A conversation with Jeff Dunham about his disembodied voices 

The comedian performs this Friday at the Times Forum.

Ventriloquism is truly a bizarre art form. Watching Jeff Dunham on Comedy Central — in the highest rated specials of all time on the station — on The Late Show With David Letterman or live (such as at his upcoming show in Tampa), part of the reason the act is funny is because it's … just … so … weird.

Watching a grown man talk on behalf of "dummies" or "mannequins" — a glorified word for puppets or dolls — catches us off guard. Like a religious sacrament, if it weren't within the bounds of traditional social practice, we would think Mr. Dunham to be nuts.

As it turns out, ventriloquism is not far removed from religion. In fact, historically the practice was used by necromancers, diviners who spoke on behalf of the dead. This traces back as far as 1,500 B.C., when the diviner would squat down and speak in a low, seemingly inhuman voice. The commentary made by the diviner was believed to be that of a soothsaying spirit called Obh. In other words, if the ancient Israelites saw what Jeff Dunham is doing today, or for that matter if Augustus Caesar saw him centuries later, they would first have a hearty chuckle, then sentence him to death.

Today, however, many folks have a diametrically opposite response to his performances. He is one of the most successful comedians in the United States. According to a 2010 article in Forbes, Dunham surpassed Jerry Seinfeld and Chris Rock to achieve the highest income among American comedians — $22.5 million (give or take a few bucks). The same publication currently lists him as the 90th most powerful celebrity in the world, narrowly defeating Larry the Cable Guy, who, deprived of puppets, is at a disadvantage.

Changing people's perception of ventriloquism is perhaps Dunham's ultimate coup d’état. There are other ventriloquists out there in the trenches, of course. Dunham had to aggressively blend comic timing and sensibility with his act in order not to be seen as a quaint party trick.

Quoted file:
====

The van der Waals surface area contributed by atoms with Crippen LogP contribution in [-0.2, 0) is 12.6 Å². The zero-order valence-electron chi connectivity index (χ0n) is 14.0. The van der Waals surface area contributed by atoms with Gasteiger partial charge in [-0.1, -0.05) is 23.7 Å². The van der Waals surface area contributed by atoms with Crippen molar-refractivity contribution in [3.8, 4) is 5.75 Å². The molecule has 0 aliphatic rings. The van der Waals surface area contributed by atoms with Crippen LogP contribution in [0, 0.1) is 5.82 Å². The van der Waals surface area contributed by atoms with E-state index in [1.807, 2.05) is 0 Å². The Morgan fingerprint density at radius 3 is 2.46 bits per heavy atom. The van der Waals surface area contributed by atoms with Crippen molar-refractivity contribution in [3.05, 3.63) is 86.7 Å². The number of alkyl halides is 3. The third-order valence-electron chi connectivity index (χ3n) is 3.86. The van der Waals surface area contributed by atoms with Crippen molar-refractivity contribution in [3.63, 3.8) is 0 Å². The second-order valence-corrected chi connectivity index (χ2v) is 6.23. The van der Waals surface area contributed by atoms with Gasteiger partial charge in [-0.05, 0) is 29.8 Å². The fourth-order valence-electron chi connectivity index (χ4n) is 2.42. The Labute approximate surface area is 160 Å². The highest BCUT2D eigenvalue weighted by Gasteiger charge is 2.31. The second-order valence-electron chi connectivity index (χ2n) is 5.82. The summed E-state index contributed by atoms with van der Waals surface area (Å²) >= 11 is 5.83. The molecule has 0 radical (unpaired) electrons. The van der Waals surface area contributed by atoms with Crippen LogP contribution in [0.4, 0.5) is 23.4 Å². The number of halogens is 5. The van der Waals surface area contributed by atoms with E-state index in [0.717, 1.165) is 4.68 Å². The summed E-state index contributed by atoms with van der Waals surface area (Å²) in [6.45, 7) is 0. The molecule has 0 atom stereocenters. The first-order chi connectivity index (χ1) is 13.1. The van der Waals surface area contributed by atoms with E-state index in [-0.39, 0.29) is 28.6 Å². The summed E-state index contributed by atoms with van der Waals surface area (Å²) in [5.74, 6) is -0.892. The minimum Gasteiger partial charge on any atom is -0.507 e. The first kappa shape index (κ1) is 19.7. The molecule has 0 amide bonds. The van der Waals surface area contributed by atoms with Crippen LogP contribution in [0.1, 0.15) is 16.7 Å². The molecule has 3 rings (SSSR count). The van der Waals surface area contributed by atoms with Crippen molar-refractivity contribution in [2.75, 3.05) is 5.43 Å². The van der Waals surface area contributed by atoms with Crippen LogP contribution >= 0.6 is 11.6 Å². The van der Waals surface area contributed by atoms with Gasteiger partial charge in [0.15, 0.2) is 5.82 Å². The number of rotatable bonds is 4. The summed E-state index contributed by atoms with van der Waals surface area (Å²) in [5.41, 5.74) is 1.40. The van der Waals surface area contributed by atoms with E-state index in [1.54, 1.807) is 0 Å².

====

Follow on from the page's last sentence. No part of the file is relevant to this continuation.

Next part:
“I realized early on that the ventriloquism needed to be just a vehicle for the comedy. It couldn’t be the focus of the act. In other words, I needed to focus on the material and the jokes and keep people laughing.”

Despite his success, Dunham has always had difficulty getting respect. Although respect has obviously been easier to come by in the last few years as he has ascended to mega-stardom, ventriloquism still has a dorky vibe to it. It isn't surprising when an octogenarian gets on stage at the Tampa Improv open mic and starts using his mannequin, dressed as a caricature of a Native American, to tell racist stories about cowboys and Indians (yes, I saw this happen, and it was hilarious — in the wrong way). What is surprising is how Dunham has emerged from the heckling to make the artform strangely cool again.

“I fought that battle from day one. There’s a disdain for ventriloquists — you’re lumped in with plate spinners, accordion players and mimes. It’s considered quite sad and dated. I’ve been at it forever, I’ve been on the road for more than 20 years, and comedians respect that. The one thing I pride myself on, is I’ve put a fresh patina on an old, tired and sad art and made it hip and fun again.”

Dunham's collection of characters — Walter, Peanut, Achmed the Dead Terrorist, José Jalapeno on a Stick —are not always well behaved. Some of them even feel predesigned to allow a disembodied voice to sound off in an un-politically correct manner. It seems that Dunham has found a way to say whatever he wants, no matter how offensive, while not having to take the blame.

“Each character is me, just exaggerated beyond the socially acceptable point for anyone living outside a suitcase. It's like a part of my consciousness has left me and taken over this mannequin; I'm no longer responsible for what they say. I have fun right along with the audience.”

Dunham has, in a sense, revived ventriloquism from its vaudevillian roots. Perhaps he is not speaking on behalf of the dead (and kudos to him if the terrorist character is a sly reference to ventriloquism's agent heritage), but he is certainly creating magic … And that is divine for his legions of fans.

Jeff Dunham performs at the Tampa Bay Times Forum at 8 p.m. on Fri., Feb. 22. Tickets are $43.50. The Forum is on 401 Channelside Drive in Tampa. 800-745-3000. tampabaytimesforum.com.

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